Hundreds gathered at Wellington's waterfront this morning to mark the first time the capital has hosted the diplomatic corps on Waitangi Day.

More than 65 senior diplomats gathered by the central city wharewaka Te Raukura to watch two waka glide into the nearby lagoon, kicking off the morning's celebrations.

Wellington Mayor Celia Wade-Brown said it was an honour to host the diplomatic corps, some of whom had travelled from as far afield as Canberra and Tokyo.

"Thank you for being here at the heart of our capital today."


She hoped the diplomats would learn something from the day and think about how New Zealand's issues translated to their own countries.

It was a welcome coincidence that 1840, the year the Treaty of Waitangi was signed, was also the year Wellington was founded.

"There have been some real highs on the journey, there have been some lows and some stumbles upon the hikoi from 1840 to today."

Speaking after a stirring waiata, the dean of the diplomatic corps, South African High Commissioner Anthony Mongalo, joked he had no choir behind him.

"I think I'll have to recruit the choir who have been signing before," he said.

He extended warm congratulations to the Government and people of New Zealand on the occasion.

Port Nicholson Block Settlement Trust chair Sir Ngatata Love said it was a privilege to host the diplomatic corps.

"Least we forget it was not only at Waitangi that the Treaty was signed, it was right here in our wonderful, smooth beautiful harbour on April 29.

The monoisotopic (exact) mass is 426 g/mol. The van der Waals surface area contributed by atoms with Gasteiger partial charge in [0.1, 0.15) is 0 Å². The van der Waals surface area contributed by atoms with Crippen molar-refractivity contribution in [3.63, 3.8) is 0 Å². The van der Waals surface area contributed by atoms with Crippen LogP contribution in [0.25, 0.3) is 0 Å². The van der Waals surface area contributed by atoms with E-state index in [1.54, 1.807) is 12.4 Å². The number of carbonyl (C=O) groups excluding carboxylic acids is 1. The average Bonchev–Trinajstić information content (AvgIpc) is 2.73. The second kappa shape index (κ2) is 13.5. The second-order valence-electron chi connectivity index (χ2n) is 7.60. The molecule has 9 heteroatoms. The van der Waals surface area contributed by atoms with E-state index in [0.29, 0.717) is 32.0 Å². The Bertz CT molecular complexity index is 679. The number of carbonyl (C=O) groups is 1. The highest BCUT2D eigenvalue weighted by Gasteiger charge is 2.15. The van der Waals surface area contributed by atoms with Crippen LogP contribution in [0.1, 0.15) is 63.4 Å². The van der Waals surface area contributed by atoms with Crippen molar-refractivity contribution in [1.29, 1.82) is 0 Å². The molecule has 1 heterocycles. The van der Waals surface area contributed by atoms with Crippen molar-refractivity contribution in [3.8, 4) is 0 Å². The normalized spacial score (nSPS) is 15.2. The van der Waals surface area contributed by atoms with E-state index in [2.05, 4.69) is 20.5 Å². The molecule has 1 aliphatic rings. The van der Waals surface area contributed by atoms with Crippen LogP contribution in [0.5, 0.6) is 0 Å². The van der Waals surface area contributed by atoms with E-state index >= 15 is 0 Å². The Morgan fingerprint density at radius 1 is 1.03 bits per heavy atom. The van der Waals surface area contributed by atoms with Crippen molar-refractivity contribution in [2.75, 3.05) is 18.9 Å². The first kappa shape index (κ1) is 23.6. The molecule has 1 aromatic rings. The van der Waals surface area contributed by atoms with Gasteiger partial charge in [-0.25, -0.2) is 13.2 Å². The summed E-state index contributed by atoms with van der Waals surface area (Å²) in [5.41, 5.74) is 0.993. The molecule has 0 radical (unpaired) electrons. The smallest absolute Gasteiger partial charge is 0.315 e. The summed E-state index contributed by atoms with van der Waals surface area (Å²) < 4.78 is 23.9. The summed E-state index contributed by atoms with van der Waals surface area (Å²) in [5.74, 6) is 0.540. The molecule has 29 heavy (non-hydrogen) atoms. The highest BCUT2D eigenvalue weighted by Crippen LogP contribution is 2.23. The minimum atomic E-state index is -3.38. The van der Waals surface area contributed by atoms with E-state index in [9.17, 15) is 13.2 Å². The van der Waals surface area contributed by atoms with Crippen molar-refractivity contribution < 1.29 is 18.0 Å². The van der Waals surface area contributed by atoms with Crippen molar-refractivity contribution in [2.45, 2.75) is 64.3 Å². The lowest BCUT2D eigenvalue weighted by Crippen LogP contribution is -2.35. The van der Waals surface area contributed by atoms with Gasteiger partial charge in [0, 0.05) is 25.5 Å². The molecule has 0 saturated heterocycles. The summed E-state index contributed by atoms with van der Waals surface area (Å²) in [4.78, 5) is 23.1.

"It took a little while to bring it here but we signed it, 39 of our chiefs signed here, and the descendants are with us here today."

Among those gathered for the celebrations were Rongotai MP Annette King, Wellington Central MP Grant Robertson, and Ministry of Foreign Affairs chief executive John Allen.

The ceremony was followed by kapa haka and cultural performances, bands and comedy.

Today was also the first time the Maori flag has been flown from Wellington Town Hall for Waitangi Day.

In 2009 the tino rangatiratanga flag was recognised by Cabinet as the preferred national Maori flag, after months of consultation in which 80 per cent of more than 1200 submitters came out in favour of the flag.

Ms Wade-Brown earlier said while the flag did not have official status, it was good that it would be flown alongside the New Zealand flag on Waitangi Day.

"Waitangi Day is all about the spirit of mutual respect and nationhood, so we will fly the two flags together. This symbolises and enhances the relationship between the Crown and Maori."

The Governor-General, Lieutenant General Sir Jerry Mateparae, is to host a Waitangi Day garden party at Government House in Wellington this afternoon.